The Steve Martin Brothers
1981/2006: Wounded Bird Records WOU 3477
A Scientific Question
What I Believe
A Show Biz Moment
The Real Me
Make the Rent
The Gospel Maniacs
Id hung onto a vinyl LP copy of this album for over 20 years just in case it never did get released on CD, but apparently last year someone finally gave its transfer the go-ahead, and as of September 2007 its making a very welcome addition to my CD collection.
Not that its a must-have or even a particularly great albumI just happen to love parts of it very much. Bits of the comedy, especially Love God, which includes the so suave wild and crazy guy persona with the quirky eastern-European accent commenting and its a good idea to always have something nice to say to her parents, like well, Mrs Johnson, I see where Lucy gets her tits! and I see where theyre going to end up. Or What I Believe, with its and I believe that sex is one of the most beautiful, wholesome, and natural things that money can buy.
But its the banjo side of the album that I cherish it for. The album came out in 1981, but Martins playing takes me solidly back to a mid-1970s American summertime when I hear it. 1976? Possibly. The exact year is irrelevant, but 1976 did have that curious Bicentennial thrill refreshing things a bit. These songs are lush green grass and the warm air of a summer afternoon beginning to cool a loose, folk-y white cotton shirt, blue jeans, and sandals the scent of nearby fields, the feel that suppertime wasnt far off and then a favorite TV show playing Red Light Green Light in the yard at dusk old stories about people who lived far, far away maybe before your grandfather was born youth and easy anachronisms.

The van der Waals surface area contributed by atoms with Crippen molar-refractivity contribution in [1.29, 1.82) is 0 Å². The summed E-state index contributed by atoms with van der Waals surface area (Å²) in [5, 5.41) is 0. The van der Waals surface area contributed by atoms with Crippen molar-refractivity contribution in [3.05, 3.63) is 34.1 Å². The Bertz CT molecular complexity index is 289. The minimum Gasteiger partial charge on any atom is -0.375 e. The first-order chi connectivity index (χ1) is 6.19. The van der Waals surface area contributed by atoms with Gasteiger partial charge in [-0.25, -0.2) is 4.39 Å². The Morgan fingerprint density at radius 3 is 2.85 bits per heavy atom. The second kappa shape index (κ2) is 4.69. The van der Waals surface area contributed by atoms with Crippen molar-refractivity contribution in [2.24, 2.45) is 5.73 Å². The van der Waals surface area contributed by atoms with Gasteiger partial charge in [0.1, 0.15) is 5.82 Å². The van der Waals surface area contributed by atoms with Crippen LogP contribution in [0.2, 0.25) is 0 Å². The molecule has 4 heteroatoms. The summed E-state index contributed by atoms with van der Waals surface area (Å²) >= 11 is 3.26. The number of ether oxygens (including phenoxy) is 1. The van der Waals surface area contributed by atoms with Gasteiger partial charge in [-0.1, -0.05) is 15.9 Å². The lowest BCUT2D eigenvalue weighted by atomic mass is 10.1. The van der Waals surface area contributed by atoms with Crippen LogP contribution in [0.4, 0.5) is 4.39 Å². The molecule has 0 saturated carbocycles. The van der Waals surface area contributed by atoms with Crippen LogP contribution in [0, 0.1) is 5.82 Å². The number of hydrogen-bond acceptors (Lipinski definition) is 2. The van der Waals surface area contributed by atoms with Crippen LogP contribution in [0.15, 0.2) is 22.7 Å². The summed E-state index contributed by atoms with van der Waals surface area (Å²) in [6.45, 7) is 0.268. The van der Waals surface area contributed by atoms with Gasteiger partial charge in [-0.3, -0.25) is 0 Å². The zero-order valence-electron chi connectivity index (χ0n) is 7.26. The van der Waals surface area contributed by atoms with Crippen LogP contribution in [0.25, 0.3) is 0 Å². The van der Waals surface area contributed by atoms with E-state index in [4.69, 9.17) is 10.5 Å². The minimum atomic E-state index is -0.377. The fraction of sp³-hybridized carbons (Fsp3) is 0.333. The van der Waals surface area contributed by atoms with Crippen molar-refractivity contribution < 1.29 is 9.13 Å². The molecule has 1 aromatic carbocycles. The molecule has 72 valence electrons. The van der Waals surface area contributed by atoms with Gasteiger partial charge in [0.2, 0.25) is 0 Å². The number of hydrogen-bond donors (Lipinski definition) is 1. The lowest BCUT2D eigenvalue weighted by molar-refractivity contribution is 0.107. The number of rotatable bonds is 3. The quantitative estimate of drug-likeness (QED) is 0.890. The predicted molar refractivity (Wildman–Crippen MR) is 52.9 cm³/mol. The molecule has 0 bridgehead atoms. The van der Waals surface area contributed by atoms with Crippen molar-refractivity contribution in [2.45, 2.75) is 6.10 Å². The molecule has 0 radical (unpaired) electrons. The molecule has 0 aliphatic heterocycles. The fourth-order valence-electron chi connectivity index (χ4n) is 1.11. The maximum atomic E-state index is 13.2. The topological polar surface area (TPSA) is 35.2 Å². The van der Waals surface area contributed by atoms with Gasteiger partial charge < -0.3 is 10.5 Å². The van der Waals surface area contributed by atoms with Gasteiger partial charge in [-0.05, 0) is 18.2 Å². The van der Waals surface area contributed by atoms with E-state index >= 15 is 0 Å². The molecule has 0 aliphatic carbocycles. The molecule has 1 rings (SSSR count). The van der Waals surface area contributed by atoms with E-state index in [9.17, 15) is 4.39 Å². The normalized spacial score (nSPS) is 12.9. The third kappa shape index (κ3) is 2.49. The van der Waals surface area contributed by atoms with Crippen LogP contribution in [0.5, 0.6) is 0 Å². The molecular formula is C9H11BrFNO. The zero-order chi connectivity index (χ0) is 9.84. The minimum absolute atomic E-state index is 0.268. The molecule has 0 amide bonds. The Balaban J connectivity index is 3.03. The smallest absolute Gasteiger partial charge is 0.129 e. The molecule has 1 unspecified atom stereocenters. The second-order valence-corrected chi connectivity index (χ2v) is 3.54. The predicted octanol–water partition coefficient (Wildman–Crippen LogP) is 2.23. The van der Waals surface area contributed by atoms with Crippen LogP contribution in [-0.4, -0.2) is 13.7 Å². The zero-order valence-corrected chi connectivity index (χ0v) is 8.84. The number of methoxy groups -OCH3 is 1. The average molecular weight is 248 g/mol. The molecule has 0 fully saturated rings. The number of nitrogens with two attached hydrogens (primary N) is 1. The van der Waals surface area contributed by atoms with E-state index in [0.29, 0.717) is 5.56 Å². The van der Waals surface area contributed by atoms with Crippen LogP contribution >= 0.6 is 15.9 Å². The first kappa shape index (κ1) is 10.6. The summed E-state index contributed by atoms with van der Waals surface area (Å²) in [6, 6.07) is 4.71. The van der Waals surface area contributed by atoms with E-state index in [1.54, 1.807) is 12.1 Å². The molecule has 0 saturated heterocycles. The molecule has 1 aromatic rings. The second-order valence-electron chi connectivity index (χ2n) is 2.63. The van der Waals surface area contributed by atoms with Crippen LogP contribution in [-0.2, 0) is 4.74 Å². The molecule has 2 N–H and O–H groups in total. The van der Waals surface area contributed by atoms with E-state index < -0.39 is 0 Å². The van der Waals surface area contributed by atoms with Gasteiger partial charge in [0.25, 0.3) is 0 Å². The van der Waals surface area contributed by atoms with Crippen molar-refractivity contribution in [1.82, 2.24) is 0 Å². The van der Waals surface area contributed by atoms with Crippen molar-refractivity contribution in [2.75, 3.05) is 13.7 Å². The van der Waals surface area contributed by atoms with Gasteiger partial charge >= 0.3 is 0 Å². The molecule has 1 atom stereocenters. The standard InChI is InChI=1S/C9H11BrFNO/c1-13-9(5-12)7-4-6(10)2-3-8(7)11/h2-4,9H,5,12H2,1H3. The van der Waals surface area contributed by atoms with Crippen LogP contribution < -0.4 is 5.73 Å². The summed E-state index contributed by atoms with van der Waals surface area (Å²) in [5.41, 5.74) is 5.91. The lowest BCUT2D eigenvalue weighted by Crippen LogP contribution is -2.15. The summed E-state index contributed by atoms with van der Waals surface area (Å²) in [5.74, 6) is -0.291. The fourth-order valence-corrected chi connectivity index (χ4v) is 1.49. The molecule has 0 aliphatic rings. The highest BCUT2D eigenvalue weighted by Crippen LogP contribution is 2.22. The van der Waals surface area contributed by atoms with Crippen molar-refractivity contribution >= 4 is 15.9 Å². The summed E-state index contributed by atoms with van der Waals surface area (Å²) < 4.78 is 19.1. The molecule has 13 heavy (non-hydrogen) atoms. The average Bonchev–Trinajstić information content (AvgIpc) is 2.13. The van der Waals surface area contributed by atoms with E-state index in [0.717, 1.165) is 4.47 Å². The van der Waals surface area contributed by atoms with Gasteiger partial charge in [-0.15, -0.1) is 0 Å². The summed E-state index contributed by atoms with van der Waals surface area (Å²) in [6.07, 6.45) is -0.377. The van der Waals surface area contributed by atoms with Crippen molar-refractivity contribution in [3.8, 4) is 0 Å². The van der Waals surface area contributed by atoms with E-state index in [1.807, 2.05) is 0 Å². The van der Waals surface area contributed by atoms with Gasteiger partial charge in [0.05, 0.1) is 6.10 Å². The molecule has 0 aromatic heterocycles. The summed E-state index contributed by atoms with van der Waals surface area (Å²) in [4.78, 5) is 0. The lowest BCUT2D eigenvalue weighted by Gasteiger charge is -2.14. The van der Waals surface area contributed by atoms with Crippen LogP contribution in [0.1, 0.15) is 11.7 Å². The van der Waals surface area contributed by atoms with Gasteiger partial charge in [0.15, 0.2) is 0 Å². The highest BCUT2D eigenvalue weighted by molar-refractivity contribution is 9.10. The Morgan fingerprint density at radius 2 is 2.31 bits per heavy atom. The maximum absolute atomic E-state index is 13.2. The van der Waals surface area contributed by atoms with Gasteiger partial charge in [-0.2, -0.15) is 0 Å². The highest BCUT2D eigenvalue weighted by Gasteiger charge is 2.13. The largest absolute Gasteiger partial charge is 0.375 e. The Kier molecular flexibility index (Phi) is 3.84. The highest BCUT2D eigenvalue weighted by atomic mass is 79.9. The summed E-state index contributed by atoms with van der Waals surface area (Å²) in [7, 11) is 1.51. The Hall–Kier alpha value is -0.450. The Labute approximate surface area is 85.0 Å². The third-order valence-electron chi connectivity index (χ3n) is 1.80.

Im especially fond of the Song of Perfect Spaces; what or where those perfect spaces are may be known only to Martin, but to me they are the intervals between the notes of the opening melody, which has a kaleidoscopic fascination about it. Freddis Lilt brings parallel flutes and a violin into play, like an American Folk version of chamber music. Waterbound fades in from an echoey distance and remains beautifully rustic and unfinished, like a bit of a story overheard as youre drifting off to sleep. Banana Banjo closes the album with appropriate playfulness for this comedian-banjoist, dipping and diving all over the place and repeatedly veering off its stated course to what should be an obvious finish, instead arriving at a point surprisingly near the listener.
Comments © 2007 Mark Ellis Walker, except as noted, and no claim is made to the images and quoted lyrics.